Are human beings morally authorized to do as they choose with animals — to consume them, rob them of their freedom and train them for the purposes of entertainment? Those are questions asked in an exhibition in Hamburg.
Upon entering a white sterile room, visitors encounter a monumental installation showing a video of a portly elephant. From off screen, a human voice suddenly exclaims: "Play dead!" The elephant then slowly lies down on the floor.
The scene comes from an art piece by Scottish artist Douglas Gordon. In 2003, he arranged for a circus elephant named Minnie to be transported to Gagosian Gallery in New York City and then filmed her obeying a series of commands, which included repeatedly lying down and then awkwardly struggling to rise.
The life-size screening perfectly conveys the message of the recently opened exhibition "Animals. Respect/Harmony/Subjugation" in the Museum für Kunst und Gewerbe in Hamburg. The 200 displayed art pieces from various eras and cultural environments aim to shed light on how artists deal with animals in their work.
An everlasting dichotomy
The contradiction in the exhibition's title is likewise evident in Gordon's work. "On the one hand, we admire animals, and on the other, we treat them as disposable or as toys," explains the exhibition's curator, Sabine Schulze. "Gordon's work shows how the majestic animal is repeatedly defeated by society, yet remains wild at its core and to which we have no access."
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This ambiguous relationship is not a new phenomenon, and Schulze points out that prehistoric cave paintings of animals were probably painted with their blood. Evidence of this is the exhibited eight-meter-long copy of artwork from caves in Mutoko, Zimbabwe depicting two elephants.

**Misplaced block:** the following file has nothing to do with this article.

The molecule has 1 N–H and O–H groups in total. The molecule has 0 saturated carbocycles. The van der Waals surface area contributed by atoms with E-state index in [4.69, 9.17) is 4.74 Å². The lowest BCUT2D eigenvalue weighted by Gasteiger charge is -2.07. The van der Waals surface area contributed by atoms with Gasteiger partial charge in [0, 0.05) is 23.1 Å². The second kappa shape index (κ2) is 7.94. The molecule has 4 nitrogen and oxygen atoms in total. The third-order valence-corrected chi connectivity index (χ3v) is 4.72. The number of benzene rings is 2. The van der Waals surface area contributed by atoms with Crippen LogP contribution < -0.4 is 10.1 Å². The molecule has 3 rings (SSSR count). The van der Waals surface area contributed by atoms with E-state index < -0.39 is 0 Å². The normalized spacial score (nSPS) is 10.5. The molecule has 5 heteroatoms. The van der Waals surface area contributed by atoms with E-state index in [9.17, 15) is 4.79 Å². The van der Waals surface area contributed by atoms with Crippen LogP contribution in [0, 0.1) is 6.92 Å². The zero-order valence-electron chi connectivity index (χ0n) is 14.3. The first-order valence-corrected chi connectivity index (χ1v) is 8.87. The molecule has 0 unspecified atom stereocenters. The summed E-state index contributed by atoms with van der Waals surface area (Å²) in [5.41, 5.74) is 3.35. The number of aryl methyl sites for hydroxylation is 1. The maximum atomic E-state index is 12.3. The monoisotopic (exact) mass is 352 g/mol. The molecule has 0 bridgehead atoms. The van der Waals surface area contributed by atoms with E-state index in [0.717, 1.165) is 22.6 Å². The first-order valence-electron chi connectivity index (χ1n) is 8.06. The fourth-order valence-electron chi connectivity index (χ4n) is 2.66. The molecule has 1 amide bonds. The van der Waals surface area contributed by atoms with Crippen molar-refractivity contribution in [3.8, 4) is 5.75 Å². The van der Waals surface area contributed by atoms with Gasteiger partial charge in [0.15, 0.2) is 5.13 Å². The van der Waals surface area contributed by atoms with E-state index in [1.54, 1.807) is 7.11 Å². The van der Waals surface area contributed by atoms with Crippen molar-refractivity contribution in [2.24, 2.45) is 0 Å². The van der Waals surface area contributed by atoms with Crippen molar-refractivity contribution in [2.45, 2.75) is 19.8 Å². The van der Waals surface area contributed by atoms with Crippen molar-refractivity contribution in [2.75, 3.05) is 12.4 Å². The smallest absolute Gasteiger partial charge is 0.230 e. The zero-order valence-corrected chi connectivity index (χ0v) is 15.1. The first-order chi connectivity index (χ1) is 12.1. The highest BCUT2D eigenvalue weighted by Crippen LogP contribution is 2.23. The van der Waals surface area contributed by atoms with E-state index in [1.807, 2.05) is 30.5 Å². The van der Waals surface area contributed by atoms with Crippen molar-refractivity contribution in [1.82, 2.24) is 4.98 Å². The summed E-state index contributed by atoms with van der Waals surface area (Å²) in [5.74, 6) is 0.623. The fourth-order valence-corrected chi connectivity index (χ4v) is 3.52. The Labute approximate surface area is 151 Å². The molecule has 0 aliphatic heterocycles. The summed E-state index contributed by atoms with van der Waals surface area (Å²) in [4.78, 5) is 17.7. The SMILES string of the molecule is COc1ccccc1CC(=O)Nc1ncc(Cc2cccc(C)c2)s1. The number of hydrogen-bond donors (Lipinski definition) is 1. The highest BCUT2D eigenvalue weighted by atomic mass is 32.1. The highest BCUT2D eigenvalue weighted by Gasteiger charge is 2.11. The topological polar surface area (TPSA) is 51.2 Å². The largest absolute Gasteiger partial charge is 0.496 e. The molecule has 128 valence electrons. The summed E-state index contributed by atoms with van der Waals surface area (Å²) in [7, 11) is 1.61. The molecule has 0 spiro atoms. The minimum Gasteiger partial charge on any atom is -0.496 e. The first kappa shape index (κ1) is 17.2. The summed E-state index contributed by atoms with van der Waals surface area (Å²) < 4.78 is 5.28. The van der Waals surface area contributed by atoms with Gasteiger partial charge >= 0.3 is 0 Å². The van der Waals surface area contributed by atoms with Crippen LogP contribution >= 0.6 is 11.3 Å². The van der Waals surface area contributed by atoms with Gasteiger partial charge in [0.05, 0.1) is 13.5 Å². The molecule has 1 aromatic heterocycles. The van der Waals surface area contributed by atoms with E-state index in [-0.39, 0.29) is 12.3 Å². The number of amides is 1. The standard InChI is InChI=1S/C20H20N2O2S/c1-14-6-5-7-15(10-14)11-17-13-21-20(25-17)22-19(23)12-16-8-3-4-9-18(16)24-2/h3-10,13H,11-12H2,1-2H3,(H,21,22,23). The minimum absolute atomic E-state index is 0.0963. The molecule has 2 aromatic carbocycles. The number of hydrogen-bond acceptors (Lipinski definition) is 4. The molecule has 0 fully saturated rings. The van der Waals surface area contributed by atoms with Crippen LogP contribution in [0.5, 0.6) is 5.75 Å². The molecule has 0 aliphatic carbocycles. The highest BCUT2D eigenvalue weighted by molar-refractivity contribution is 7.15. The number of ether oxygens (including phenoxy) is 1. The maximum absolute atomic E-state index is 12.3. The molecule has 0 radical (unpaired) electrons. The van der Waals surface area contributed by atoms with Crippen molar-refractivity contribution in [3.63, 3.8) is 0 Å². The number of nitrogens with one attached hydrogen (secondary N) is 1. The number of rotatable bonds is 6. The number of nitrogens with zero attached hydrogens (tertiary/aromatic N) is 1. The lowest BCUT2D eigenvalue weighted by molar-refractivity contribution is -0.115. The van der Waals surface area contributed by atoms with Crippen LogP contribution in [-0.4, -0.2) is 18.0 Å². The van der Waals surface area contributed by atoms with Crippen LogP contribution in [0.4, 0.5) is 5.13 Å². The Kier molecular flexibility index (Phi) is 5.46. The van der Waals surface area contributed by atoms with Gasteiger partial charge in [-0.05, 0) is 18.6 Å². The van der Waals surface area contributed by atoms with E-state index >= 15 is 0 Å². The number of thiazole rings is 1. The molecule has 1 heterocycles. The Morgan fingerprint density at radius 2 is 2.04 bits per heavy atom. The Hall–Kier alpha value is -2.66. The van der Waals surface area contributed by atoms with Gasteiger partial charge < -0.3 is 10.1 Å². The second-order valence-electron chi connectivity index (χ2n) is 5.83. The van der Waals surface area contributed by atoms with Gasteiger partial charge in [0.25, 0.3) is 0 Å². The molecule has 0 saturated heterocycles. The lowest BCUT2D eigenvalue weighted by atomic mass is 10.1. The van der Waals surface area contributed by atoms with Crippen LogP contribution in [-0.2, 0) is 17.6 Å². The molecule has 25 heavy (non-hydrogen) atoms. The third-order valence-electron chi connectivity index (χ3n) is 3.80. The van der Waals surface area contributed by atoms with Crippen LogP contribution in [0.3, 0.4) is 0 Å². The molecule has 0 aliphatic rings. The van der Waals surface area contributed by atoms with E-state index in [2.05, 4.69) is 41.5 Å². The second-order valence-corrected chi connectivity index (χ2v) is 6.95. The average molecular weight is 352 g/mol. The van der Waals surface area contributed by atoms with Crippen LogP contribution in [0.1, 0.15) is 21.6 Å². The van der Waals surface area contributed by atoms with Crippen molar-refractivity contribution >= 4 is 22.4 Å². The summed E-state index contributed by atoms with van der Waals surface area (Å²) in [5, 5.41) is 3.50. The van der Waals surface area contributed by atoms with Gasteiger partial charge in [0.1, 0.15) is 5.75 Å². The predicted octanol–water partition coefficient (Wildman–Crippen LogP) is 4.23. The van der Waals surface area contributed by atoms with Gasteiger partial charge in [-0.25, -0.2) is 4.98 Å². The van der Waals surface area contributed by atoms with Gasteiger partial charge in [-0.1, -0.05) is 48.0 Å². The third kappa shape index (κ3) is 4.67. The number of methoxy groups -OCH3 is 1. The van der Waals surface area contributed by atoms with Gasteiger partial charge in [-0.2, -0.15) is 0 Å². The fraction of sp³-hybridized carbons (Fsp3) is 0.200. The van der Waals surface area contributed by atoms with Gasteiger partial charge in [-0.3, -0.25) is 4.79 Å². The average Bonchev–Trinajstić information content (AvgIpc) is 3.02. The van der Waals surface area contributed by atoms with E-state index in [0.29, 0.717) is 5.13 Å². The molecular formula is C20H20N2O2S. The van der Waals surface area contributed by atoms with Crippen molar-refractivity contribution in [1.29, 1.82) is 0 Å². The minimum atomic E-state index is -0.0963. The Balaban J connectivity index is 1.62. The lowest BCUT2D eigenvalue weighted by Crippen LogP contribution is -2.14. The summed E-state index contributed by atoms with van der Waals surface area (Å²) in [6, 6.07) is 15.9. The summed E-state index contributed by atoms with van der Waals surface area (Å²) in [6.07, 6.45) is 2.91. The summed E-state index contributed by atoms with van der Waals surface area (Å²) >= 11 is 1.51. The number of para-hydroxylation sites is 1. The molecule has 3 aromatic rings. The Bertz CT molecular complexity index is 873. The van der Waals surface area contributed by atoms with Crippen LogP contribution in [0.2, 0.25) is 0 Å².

Another recurring symbol in the exhibition is fish, some of the oldest creatures inhabiting the Earth. They represent the originality and innocence of the beginning of time. Paul Klee's painting "The Goldfish" from 1925 depicts the fish as a luminous being in deep blue waters, a dramatic scene of colors that looks almost out of this world.
According to Schulze, the "out-of-our-realm" perception is also reflected in the current debate on how to treat animals. "We feel we have separated from them, and the call to grant animals more rights and individuality comes from the yearning for a harmonious co-existence."
A new relationship for humans and animals?
However, it seems to be more essential than ever to draw the line between humans and animals in our society. In antiquity, the boundaries were fluid — ancient mythology is full of half-man and half-beast creatures who were worshiped and feared just like gods.
The sphinx is a good example. With a human head, a lion's body and a pair of wings, the legend says that she would eat anyone who couldn't answer her question. It was only King Oedipus who realized that the puzzle was an allegory to the transience of the human life.
The question of where humanity begins and animal life ends is central to the exhibition and the contemporary debate in a time of mass consumption. We pamper and humanize animals when they are our pets and admire them in zoos. But we also consume cattle, chickens and pigs — usually, with little regret.
For example, an average German consumes about 60 kilograms of meat each year. "How can this relationship work?", the exhibition asks. It also aims to show that the relationship between animals and people must be renegotiated.
The exhibition "Animals. Respect/Harmony/Subjugation" runs through March 4, 2018, in the Museum für Kunst und Gewerbe in Hamburg.